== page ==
The rising spirit of nationalism in India in the 1930s meant that for many the coming of war offered an opportunity to expel the colonial power, particularly when Japan entered the war in 1941. Yet in the end the Indian Army provided very large numbers of soldiers for the fight against the Axis, and by mid 1945 had well over two million personnel under arms. They fought in many arenas, from Italy to Burma, in what would be their last military conflict before independence and partition in 1947.
The appearance of the Indian soldier varied by time and location of course, but all these figures wear khaki drill, being a shirt and shorts, which is suitable for many battlefields, though less so for the later battles in Italy, for example, where battledress was normal attire. Certainly they work well for the campaigns in Africa and Asia, which is surely the intention. A couple have the standard helmet on their head, which was naturally very common, but most wear the more traditional pagri (turban) wrapped round a kulla, although three poses lack the kulla and so look more like Sikhs, for example. Kit followed the standard British pattern, and in most cases here is the 1937 version with the two large pouches at the front. Those with automatic weapons have their own pouches, but this webbing looks correct, though two men have a very odd set of smaller pouches reminiscent of the older ’08 pattern webbing, but with fewer pouches which are arranged incorrectly. The men generally have bayonet and water bottle, and some have the haversack on the back too. A couple seem to have a helmet suspended round their neck, which would be very odd as their existing headdress would make it impossible to wear the helmet suddenly in an emergency, as this positioning implies. Having it hanging from the belt, as one man does, makes much more sense.
Unfortunately the standard of the sculpting does not make it easy to positively identify the weapons. About half carry a rifle, presumably the SMLE but hard to be sure, and one or two seem significantly different (perhaps even a No.5 'Jungle Carbine' in there?). Two men are lucky enough to be armed with Thompsons, and another holds a Bren gun (or is it a Vickers-Berthier Indian Mark III machine gun?), but it is the two poses using Sten guns that attracts our particular attention. Both are considerably bigger than they should be, as is often the case with Strelets weapons, and both have been given a forward grip which only appeared on the Mark V, which appeared in 1944 and is unlikely to have reached Indian troops in significant numbers before the end of the War. The officer has been given a revolver, inevitably, and a couple of men have grenades in hand, so the general array of weapons is mostly well chosen at least.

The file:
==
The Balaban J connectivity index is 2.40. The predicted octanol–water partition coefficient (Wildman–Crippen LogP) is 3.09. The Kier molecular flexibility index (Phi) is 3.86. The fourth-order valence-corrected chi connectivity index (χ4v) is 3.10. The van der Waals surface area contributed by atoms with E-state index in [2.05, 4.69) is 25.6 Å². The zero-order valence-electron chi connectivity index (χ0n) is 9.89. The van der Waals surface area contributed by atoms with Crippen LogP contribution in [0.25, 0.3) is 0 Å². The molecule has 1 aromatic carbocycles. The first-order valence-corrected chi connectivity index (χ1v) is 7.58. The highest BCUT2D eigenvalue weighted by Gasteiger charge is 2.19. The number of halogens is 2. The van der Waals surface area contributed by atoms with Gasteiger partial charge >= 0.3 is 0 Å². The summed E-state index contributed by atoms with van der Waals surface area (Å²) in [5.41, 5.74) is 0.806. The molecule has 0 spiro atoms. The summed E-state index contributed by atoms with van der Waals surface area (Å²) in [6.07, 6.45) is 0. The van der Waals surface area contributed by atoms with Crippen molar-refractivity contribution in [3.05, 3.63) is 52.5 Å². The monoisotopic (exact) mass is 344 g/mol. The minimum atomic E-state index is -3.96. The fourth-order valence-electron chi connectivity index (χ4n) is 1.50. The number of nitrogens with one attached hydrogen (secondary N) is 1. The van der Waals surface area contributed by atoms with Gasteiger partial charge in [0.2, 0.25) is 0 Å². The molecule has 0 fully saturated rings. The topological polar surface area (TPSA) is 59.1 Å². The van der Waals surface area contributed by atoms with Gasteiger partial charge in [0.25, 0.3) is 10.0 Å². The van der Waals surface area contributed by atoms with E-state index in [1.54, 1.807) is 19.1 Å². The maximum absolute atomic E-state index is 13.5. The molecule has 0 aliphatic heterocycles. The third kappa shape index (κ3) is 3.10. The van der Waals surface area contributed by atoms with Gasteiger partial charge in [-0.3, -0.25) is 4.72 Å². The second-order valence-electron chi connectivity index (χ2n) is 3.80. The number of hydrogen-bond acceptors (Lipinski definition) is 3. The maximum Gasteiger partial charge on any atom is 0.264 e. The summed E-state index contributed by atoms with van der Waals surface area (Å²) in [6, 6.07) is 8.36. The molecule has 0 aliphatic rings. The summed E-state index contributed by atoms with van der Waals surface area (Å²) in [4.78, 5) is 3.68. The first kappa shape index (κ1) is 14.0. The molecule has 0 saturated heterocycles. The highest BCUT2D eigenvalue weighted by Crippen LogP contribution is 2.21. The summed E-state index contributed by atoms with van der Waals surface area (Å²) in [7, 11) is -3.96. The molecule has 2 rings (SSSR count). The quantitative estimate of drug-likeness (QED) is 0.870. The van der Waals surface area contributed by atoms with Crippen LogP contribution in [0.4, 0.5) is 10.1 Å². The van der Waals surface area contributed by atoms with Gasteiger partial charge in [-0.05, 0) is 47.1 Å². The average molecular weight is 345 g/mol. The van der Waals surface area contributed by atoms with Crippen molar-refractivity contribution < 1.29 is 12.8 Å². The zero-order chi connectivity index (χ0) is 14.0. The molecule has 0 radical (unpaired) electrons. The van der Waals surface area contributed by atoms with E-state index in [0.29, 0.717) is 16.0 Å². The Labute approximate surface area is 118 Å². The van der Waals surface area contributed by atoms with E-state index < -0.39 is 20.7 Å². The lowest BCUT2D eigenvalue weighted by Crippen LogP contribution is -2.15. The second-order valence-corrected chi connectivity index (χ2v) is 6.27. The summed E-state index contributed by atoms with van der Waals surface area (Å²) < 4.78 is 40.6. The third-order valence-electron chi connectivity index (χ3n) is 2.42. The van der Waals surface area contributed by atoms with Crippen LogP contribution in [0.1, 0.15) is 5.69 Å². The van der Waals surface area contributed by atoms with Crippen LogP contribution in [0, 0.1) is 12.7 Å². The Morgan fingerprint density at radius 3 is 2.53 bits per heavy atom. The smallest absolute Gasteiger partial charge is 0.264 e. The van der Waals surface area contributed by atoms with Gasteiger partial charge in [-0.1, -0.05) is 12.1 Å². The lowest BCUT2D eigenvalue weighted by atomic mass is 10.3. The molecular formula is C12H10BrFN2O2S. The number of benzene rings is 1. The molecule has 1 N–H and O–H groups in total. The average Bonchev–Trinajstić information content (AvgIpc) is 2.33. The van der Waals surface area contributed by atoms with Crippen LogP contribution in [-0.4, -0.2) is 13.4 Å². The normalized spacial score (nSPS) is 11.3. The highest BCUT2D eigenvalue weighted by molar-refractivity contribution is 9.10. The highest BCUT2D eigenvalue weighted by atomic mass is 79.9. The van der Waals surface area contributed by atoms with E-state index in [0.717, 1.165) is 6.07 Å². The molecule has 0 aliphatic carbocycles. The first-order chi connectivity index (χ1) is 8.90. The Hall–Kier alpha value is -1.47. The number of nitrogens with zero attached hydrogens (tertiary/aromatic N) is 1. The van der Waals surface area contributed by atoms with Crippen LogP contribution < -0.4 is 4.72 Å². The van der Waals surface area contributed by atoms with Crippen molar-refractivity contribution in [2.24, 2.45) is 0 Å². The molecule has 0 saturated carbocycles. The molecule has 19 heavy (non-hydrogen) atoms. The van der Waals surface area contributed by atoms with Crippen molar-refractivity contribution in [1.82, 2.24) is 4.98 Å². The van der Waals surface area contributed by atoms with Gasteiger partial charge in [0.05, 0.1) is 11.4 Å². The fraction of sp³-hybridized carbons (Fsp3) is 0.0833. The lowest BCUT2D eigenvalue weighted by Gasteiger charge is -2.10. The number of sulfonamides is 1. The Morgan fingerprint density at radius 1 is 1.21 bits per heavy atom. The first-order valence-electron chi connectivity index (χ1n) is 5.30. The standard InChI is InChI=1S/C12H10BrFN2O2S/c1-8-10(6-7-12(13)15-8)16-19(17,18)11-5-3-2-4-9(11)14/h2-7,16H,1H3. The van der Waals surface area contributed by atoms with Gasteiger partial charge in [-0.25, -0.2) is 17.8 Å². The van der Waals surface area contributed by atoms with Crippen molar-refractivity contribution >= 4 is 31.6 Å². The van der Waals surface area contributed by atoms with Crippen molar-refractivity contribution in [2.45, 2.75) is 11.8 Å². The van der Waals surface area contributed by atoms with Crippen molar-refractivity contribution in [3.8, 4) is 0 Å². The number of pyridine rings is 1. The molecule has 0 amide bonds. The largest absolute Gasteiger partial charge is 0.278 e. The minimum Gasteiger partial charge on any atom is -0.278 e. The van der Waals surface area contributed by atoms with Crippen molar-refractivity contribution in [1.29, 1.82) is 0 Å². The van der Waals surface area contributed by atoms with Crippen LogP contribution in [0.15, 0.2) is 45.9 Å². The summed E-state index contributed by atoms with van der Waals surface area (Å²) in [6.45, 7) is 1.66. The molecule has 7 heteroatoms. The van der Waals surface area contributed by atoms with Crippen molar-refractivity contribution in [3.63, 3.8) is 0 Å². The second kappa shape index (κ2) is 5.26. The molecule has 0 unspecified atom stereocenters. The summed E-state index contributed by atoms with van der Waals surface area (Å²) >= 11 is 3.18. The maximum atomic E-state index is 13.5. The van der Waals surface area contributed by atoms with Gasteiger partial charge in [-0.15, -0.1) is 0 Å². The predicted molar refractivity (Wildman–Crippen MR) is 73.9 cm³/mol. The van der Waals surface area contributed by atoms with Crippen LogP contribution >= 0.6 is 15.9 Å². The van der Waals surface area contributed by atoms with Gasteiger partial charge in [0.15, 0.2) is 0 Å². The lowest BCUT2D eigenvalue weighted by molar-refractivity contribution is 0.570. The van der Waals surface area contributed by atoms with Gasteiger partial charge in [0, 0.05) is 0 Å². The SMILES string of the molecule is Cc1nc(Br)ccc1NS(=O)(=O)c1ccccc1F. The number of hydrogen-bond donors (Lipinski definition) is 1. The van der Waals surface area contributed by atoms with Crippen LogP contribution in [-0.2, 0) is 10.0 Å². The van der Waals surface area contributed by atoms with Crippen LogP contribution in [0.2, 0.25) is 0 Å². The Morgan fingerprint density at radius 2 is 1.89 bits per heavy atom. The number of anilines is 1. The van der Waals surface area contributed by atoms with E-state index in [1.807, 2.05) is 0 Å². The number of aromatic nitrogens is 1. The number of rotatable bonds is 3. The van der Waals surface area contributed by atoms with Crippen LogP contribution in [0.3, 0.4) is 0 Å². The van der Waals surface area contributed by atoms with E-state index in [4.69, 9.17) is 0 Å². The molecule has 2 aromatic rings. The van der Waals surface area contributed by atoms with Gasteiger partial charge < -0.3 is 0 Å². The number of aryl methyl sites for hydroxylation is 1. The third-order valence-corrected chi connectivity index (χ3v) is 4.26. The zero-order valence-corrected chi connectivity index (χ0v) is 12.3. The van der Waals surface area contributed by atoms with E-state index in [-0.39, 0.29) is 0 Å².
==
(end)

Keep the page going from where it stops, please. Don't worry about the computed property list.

Strelets sculpting is not ideal for this kind of late era soldier, when fine detail on weapons can make all the difference, so these figures suffer as many have before. As well as some weapons, various items are bigger than they should be, or at least thicker, and there is a certain rough quality overall. This is perfectly normal for this manufacturer, but we are saying it matters more here than in some less sophisticated subjects, so these do not look great next to the output of some other manufacturers. There is some flash but nothing too terrible, and despite having no assembly there is no unwanted plastic apart from the prone figure, who has no face, yet the poses do not feel particularly flat. All the poses were fine we felt, and we particularly liked the radio man, but the last figure in the top row is the single exception. He seems to be intended to rest on his left arm, holding his rifle on the ground while throwing a grenade, and as a pose that would be fine. Unfortunately he will not assume that position, but instead will only lie either flat on his back or face down on the ground. Both are very silly poses, so clearly this figure should have been given a base, as without some means of supporting him the figure is effectively useless.
Nice touches include the (admittedly chunky) wrist watch worn by the officer, and the beards on some of the men are appealing too. This is the first time that this important subject has been seriously depicted in our hobby (the old Atlantic set is really just a toy), and in their usual style Strelets have done a fair job. The vagaries in the sculpting and a couple of small accuracy problems still leave a set with a dozen usable poses that will be necessary for many campaigns, particularly in places like Singapore and Burma, so this long-overdue set will doubtless find enthusiasts amongst those with an interest in the War in Asia.
Note The final figure is of a soldier from the Streltsi of 17th century Russia. Though he is unrelated to the subject of this set, he is one of a series of 'bonus' figures which when combined will create a set of this unit for the Great Northern War. See Streltsi Bonus Figures feature for details.